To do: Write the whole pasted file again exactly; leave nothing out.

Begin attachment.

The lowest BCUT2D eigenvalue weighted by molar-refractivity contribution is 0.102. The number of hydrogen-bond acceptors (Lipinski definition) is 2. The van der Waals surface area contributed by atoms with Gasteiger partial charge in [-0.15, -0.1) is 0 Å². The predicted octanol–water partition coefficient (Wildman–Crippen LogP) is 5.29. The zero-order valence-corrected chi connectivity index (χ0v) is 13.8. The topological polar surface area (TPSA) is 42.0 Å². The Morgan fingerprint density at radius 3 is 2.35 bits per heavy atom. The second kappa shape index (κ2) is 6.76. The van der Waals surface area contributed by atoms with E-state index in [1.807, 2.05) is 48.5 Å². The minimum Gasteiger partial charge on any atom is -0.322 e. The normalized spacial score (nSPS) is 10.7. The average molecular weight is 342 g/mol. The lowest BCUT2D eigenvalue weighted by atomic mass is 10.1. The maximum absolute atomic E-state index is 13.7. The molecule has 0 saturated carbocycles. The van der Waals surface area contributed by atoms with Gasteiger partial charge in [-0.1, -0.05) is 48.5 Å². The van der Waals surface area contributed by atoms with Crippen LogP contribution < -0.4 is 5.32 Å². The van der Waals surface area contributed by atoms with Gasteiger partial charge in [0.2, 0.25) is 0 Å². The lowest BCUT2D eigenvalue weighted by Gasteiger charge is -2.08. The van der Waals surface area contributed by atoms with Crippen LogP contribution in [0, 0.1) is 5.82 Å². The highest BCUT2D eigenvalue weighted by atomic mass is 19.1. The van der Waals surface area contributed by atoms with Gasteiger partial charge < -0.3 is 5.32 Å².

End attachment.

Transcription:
The lowest BCUT2D eigenvalue weighted by molar-refractivity contribution is 0.102. The number of hydrogen-bond acceptors (Lipinski definition) is 2. The van der Waals surface area contributed by atoms with Gasteiger partial charge in [-0.15, -0.1) is 0 Å². The predicted octanol–water partition coefficient (Wildman–Crippen LogP) is 5.29. The zero-order valence-corrected chi connectivity index (χ0v) is 13.8. The topological polar surface area (TPSA) is 42.0 Å². The Morgan fingerprint density at radius 3 is 2.35 bits per heavy atom. The second kappa shape index (κ2) is 6.76. The van der Waals surface area contributed by atoms with E-state index in [1.807, 2.05) is 48.5 Å². The minimum Gasteiger partial charge on any atom is -0.322 e. The normalized spacial score (nSPS) is 10.7. The average molecular weight is 342 g/mol. The lowest BCUT2D eigenvalue weighted by atomic mass is 10.1. The maximum absolute atomic E-state index is 13.7. The molecule has 0 saturated carbocycles. The van der Waals surface area contributed by atoms with Gasteiger partial charge in [-0.1, -0.05) is 48.5 Å². The van der Waals surface area contributed by atoms with Crippen LogP contribution < -0.4 is 5.32 Å². The van der Waals surface area contributed by atoms with Gasteiger partial charge in [0.2, 0.25) is 0 Å². The lowest BCUT2D eigenvalue weighted by Gasteiger charge is -2.08. The van der Waals surface area contributed by atoms with Crippen LogP contribution in [0, 0.1) is 5.82 Å². The highest BCUT2D eigenvalue weighted by atomic mass is 19.1. The van der Waals surface area contributed by atoms with Gasteiger partial charge < -0.3 is 5.32 Å².